Swiss Art – Sandro Del-Prete

In the words of one writer, “Del-Prete was born in Bern Switzerland in 1937 and went to school in Freiburg, where he obtained a diploma in commercial subjects. Drawing and painting had been his favorite hobbies since childhood, and so he traveled to Florence to attend the Art Academy of that City.
In developing his style, Mr. Del-Prete coined the term ‘Illusorism’, this means the process of representing optical delusions when drawing pictures. These optical delusions are actually illusions in the broadest sense of the word. The illusory effect of Illusorisms is based on intentionally misleading the viewer –, as is the case with illusionists (magicians.) However, it is founded on a completely different principle. The deliberate presentation of an ‘erroneous’ perspective on certain plays of light and shadow, the interpretation of which is open to various explanations and can be used to create such Illusorisms.”

Below – “La Vie En Rose”; “Leonardo da Vinci”; “St. George the Dragon Slayer”; “The Dream Taken by Wind and Time”; “Dolphin Bath.”






Musings in December: Michael Poeltl

“The guns reminded me that this was just an attempt to punch holes in the darkness that enveloped us now.”


A Third Poem for Today

“They Call This”
By C. K. Williams

A young mother on a motor scooter stopped eat a traffic
light, her little son perched
on the ledge between her legs; she in a gleaming helmet, he in a replica of it, smaller, but
the same color and just as shiny. His visor is swung shut, hers is open.
As I pull up beside them on my bike, the mother is leaning over to embrace the child,
whispering something in his ear, and I’m shaken, truly shaken, by the wish, the need, to
have those slim strong arms contain me in their sanctuary of affection.
Though they call this regression, though that implies a going back to some other
state and this has never left me, this fundamental pang of being too soon torn from a bliss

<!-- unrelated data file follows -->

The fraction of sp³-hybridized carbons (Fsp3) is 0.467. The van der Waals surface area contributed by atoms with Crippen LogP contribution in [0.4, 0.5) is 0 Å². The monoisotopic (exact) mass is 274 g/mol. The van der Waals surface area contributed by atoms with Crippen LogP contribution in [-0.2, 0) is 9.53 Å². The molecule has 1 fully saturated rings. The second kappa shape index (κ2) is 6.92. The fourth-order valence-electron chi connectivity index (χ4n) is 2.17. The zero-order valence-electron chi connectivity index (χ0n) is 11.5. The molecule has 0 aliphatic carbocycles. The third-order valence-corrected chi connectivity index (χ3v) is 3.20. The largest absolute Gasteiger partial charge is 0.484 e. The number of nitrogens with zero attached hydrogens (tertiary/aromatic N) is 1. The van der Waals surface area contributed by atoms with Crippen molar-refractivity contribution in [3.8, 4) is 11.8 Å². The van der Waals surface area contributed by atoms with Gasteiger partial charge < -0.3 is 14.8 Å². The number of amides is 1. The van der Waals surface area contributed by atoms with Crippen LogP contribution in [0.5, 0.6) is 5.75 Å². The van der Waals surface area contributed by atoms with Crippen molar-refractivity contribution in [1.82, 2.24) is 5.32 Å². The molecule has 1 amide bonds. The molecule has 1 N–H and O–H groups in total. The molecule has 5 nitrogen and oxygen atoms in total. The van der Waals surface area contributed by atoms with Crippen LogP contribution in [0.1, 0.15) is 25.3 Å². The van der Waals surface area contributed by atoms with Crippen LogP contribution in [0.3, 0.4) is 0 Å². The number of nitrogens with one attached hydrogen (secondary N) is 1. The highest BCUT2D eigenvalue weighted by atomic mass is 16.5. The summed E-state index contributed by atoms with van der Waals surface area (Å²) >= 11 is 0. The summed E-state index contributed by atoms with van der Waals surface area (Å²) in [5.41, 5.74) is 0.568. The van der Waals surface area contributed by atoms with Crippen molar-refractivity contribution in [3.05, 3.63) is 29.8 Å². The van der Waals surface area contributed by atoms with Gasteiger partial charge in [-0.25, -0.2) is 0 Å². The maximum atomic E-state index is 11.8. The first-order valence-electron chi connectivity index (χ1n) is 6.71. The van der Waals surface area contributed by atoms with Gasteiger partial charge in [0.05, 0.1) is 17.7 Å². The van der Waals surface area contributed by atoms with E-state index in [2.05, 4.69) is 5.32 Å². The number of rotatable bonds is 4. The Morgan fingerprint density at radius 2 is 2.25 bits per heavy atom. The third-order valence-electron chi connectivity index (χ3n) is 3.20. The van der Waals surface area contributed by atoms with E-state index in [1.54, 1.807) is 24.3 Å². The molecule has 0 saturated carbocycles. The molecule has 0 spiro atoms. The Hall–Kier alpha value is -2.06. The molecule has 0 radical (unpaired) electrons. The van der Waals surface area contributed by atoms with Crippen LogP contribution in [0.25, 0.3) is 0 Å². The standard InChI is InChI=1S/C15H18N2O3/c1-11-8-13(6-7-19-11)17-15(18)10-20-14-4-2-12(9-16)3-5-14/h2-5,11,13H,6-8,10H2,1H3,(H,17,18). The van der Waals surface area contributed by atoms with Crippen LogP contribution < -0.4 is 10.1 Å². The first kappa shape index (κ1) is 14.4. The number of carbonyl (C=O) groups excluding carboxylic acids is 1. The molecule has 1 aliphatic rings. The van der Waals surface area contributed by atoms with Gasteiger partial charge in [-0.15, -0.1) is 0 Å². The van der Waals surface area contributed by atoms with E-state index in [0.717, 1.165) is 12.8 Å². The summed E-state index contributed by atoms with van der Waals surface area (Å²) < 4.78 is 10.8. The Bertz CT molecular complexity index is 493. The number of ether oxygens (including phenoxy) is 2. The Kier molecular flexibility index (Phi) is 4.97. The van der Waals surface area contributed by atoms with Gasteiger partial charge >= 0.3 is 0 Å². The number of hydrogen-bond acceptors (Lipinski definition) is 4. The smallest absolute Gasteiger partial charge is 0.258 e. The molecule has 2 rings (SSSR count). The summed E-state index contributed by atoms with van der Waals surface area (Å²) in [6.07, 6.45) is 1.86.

that promises more bliss, no matter that the scooter’s fenders are dented, nor that as it
idles it pops, clears its throat, growls.


Musings in December: Joy Williams

“For centuries poets, some poets, have tried to give a voice to the animals, and readers, some readers, have felt empathy and sorrow. If animals did have voices, and they could speak with the tongues of angels—at the very least with the tongues of angels—they would be unable to save themselves from us. What good would language do? Their mysterious otherness has not saved them, nor have their beautiful songs and coats and skins and shells and eyes.”


Dutch Art – Ton Dubbledam

In the words of one writer, “It is remarkable to see that the Dutch painter, Ton Dubbeldam, often chooses themes that beautifully come together with his impressionistic and pointillist techniques.
There is a certain atmosphere about his canvasses, which will give you the feeling of a 17th century landscape painting. You will notice his specific use of light and dark shades, the depth, the high skies, the wideness, the far horizons, which are not disrupted by buildings or trees.
The angle from which Ton Dubbeldam views his subjects are far from traditional. Horizons will sometimes be very high up and sometimes they will be almost at the bottom of the painting. Through these unique views, the water and sky are strongly accented.
On canvasses where nature plays a leading role, we can only be observers. This is mostly to be seen in his paintings, where the person will look away, for instance; a lady at the pier who is staring from under her hat at the sea and completely forgets everything around her.
Dubbeldam’s paintings in oil, combined with dry pastel, and sometimes by using Spotting and dripping techniques will make you associate his work with various art forms and different periods of time.